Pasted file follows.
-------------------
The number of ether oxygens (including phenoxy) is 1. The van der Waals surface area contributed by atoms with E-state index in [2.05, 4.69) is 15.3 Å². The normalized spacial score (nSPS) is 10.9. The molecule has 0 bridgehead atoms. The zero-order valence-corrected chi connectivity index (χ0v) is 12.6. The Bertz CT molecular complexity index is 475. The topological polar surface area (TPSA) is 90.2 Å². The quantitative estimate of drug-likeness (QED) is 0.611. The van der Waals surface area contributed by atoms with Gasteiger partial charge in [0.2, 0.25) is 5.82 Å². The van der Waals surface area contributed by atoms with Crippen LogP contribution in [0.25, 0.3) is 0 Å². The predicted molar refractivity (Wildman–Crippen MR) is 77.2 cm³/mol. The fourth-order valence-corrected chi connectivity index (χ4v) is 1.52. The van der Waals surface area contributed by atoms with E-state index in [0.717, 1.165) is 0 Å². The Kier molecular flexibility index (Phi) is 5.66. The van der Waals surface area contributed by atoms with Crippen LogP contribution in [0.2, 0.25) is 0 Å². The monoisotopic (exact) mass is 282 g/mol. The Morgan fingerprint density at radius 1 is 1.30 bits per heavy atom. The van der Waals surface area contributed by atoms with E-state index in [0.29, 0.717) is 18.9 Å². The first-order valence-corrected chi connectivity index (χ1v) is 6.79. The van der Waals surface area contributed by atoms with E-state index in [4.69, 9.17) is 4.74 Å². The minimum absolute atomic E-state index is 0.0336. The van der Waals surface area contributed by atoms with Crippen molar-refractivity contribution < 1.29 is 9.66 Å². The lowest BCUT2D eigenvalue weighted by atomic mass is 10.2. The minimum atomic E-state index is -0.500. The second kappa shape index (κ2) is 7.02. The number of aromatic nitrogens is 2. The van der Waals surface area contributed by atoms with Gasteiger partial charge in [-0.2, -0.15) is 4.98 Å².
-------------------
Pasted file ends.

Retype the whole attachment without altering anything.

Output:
The number of ether oxygens (including phenoxy) is 1. The van der Waals surface area contributed by atoms with E-state index in [2.05, 4.69) is 15.3 Å². The normalized spacial score (nSPS) is 10.9. The molecule has 0 bridgehead atoms. The zero-order valence-corrected chi connectivity index (χ0v) is 12.6. The Bertz CT molecular complexity index is 475. The topological polar surface area (TPSA) is 90.2 Å². The quantitative estimate of drug-likeness (QED) is 0.611. The van der Waals surface area contributed by atoms with Gasteiger partial charge in [0.2, 0.25) is 5.82 Å². The van der Waals surface area contributed by atoms with Crippen LogP contribution in [0.25, 0.3) is 0 Å². The predicted molar refractivity (Wildman–Crippen MR) is 77.2 cm³/mol. The fourth-order valence-corrected chi connectivity index (χ4v) is 1.52. The van der Waals surface area contributed by atoms with E-state index in [0.717, 1.165) is 0 Å². The Kier molecular flexibility index (Phi) is 5.66. The van der Waals surface area contributed by atoms with Crippen LogP contribution in [0.2, 0.25) is 0 Å². The monoisotopic (exact) mass is 282 g/mol. The Morgan fingerprint density at radius 1 is 1.30 bits per heavy atom. The van der Waals surface area contributed by atoms with E-state index in [0.29, 0.717) is 18.9 Å². The first-order valence-corrected chi connectivity index (χ1v) is 6.79. The van der Waals surface area contributed by atoms with E-state index in [4.69, 9.17) is 4.74 Å². The minimum absolute atomic E-state index is 0.0336. The van der Waals surface area contributed by atoms with Crippen molar-refractivity contribution < 1.29 is 9.66 Å². The lowest BCUT2D eigenvalue weighted by atomic mass is 10.2. The minimum atomic E-state index is -0.500. The second kappa shape index (κ2) is 7.02. The number of aromatic nitrogens is 2. The van der Waals surface area contributed by atoms with Gasteiger partial charge in [-0.2, -0.15) is 4.98 Å².